I like to have large flat baskets on hand for drying herbs. It's an easy way to ensure they have circulation on a breathable surface, and I can move them as needed to optimize warm, dry, and dark areas of the house. These are really easy to stack and put away under a bed or on top of the refrigerator, pantry, or bookcase, etc. when not in use. Plus they are beautiful and easy to find at yard sales, thrift stores, and flea markets.
Harvest your herbs mid-day or after noon, as morning dew can cause leaves and flowers to have excess moisture.
Do not over stack the plant material, as this will make it difficult to dry fully.
Make sure you turn the herbs over a few times in the drying process. It helps to have them "in the way" and in a visible place so you remember to do this.
Dry as whole as possible, removing only some main stems and branches. I like to keep leaves in tact (as shown above) to keep the quality high. Once something is crumbled it has more surface area that becomes exposed and therefore deteriorates faster. I dry whole and store as whole as possible in a big glass jar with a good lid.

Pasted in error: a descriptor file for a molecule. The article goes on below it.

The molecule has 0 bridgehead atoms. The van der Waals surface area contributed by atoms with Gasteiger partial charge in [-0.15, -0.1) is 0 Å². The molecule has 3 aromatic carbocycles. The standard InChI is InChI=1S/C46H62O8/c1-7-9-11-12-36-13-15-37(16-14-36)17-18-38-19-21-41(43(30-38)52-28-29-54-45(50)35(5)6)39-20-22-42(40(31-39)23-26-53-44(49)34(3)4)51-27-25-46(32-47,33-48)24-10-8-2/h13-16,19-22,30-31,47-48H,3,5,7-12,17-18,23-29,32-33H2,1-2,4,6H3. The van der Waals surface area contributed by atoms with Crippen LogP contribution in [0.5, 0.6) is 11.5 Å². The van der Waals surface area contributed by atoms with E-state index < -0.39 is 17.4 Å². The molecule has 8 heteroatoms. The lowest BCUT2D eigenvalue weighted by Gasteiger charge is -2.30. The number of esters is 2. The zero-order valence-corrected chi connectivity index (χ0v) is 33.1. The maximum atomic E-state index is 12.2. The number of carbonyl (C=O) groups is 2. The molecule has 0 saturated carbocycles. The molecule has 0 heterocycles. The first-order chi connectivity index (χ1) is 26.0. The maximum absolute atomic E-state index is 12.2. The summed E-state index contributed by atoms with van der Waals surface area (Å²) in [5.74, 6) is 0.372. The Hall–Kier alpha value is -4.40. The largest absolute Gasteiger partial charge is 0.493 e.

It is important that your material is 100% dry before storing, as any excess moisture will accumulate in the closed jar and cause mold. Crumble up a sample leaf or flower to ensure it's fully dry.
When you go to use some of your dried herbs, you can crumble as much as desired for using in tea. Sometimes there is such a big harvest that it takes months to go through your supply, and it's very satisfying to freshly crush herbs and smell them as you use them.
As you use herbs, gradually reduce the size of your jar as the volume decreases. You want as little oxygen in the jar as possible to maintain freshness. For example, go from 1 gallon jar to 1 half gallon, to quart to pint to cup, etc. as you use your dried herbs.
Store in a dark cupboard, pantry, or shelf for maximum potency.
I hope these tips help as you harvest your beautiful herbs from the garden!